Alex Stockdale's Reviews > Mortal Engines
by Philip Reeve
I picked up Mortal Engines on a whim, while visiting the UK in 2005. It looked like something my teen-age son might enjoy on the flight home. My son didn't get to it, and nor did I, so it went on to the bookshelves at home. It languished there for a few months, until I found it again while looking for something to read. Without many expectations, I opened it and started to read.
Wow! To think that I might so easily have missed this book. Philip Reeve has crafted an amazing work that really stretches the boundaries of YA fiction. In this book we first meet Tom and Hester, the unconventional heroes of this highly original series. As they travel across a fantastically imagined future Earth, they are challenged as much by their own frailties and failings as they are by the many strange characters that they meet along the way.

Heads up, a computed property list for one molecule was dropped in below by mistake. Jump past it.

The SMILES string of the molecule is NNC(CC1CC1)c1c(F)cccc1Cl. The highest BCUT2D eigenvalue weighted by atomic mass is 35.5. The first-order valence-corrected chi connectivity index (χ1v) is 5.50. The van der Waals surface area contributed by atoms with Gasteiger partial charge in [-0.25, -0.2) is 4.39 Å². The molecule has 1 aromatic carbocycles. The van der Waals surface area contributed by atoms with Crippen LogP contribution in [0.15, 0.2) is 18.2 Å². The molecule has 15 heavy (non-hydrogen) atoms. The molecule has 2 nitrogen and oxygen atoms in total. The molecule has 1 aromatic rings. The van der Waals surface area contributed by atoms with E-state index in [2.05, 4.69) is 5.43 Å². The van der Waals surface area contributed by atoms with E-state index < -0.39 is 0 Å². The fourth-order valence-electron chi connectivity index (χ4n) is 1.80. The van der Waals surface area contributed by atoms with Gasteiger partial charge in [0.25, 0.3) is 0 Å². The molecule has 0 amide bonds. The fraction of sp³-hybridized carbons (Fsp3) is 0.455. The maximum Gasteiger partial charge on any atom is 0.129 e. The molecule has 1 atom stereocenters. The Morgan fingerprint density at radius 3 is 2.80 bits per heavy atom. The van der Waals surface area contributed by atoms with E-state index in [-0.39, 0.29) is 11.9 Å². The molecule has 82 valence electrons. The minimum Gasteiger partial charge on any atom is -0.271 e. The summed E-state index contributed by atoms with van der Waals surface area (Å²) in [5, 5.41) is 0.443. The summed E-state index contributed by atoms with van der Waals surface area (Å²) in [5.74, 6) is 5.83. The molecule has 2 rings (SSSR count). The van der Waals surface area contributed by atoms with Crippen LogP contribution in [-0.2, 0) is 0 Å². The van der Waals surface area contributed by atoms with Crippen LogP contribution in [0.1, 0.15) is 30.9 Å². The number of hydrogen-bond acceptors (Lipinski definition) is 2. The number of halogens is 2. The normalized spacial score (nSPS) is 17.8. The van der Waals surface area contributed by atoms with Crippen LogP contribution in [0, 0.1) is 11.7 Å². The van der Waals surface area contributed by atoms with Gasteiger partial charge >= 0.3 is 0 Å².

At least some of the attraction of this book, and its sequels, must be the high regard in which Reeve holds his readers. These books emphasize the "adult" side of "young adult". Tom and Hester must deal with adult emotions, and the potentially lethal consequences of their adventures. I would think twice about giving this book to my 10 year-old son (he'll probably read it in a couple of years), but every teen-ager to whom I have recommended it (including my older son) has loved it.